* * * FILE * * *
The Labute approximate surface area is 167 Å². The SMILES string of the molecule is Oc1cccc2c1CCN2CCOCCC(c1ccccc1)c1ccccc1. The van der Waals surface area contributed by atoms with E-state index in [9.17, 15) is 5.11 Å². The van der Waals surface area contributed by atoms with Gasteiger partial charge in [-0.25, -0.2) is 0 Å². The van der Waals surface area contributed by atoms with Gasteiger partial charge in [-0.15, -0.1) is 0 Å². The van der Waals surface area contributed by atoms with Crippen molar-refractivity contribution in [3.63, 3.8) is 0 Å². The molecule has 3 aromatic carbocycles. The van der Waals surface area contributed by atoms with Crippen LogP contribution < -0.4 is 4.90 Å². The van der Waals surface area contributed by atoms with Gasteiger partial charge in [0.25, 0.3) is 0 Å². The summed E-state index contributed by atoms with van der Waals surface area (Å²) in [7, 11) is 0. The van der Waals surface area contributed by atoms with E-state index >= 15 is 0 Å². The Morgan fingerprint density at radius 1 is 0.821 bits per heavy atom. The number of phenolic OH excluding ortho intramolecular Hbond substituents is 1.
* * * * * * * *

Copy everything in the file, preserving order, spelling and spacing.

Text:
The Labute approximate surface area is 167 Å². The SMILES string of the molecule is Oc1cccc2c1CCN2CCOCCC(c1ccccc1)c1ccccc1. The van der Waals surface area contributed by atoms with E-state index in [9.17, 15) is 5.11 Å². The van der Waals surface area contributed by atoms with Gasteiger partial charge in [-0.25, -0.2) is 0 Å². The van der Waals surface area contributed by atoms with Gasteiger partial charge in [-0.15, -0.1) is 0 Å². The van der Waals surface area contributed by atoms with Crippen molar-refractivity contribution in [3.63, 3.8) is 0 Å². The molecule has 3 aromatic carbocycles. The van der Waals surface area contributed by atoms with Crippen LogP contribution < -0.4 is 4.90 Å². The van der Waals surface area contributed by atoms with Gasteiger partial charge in [0.25, 0.3) is 0 Å². The summed E-state index contributed by atoms with van der Waals surface area (Å²) in [7, 11) is 0. The van der Waals surface area contributed by atoms with E-state index >= 15 is 0 Å². The Morgan fingerprint density at radius 1 is 0.821 bits per heavy atom. The number of phenolic OH excluding ortho intramolecular Hbond substituents is 1.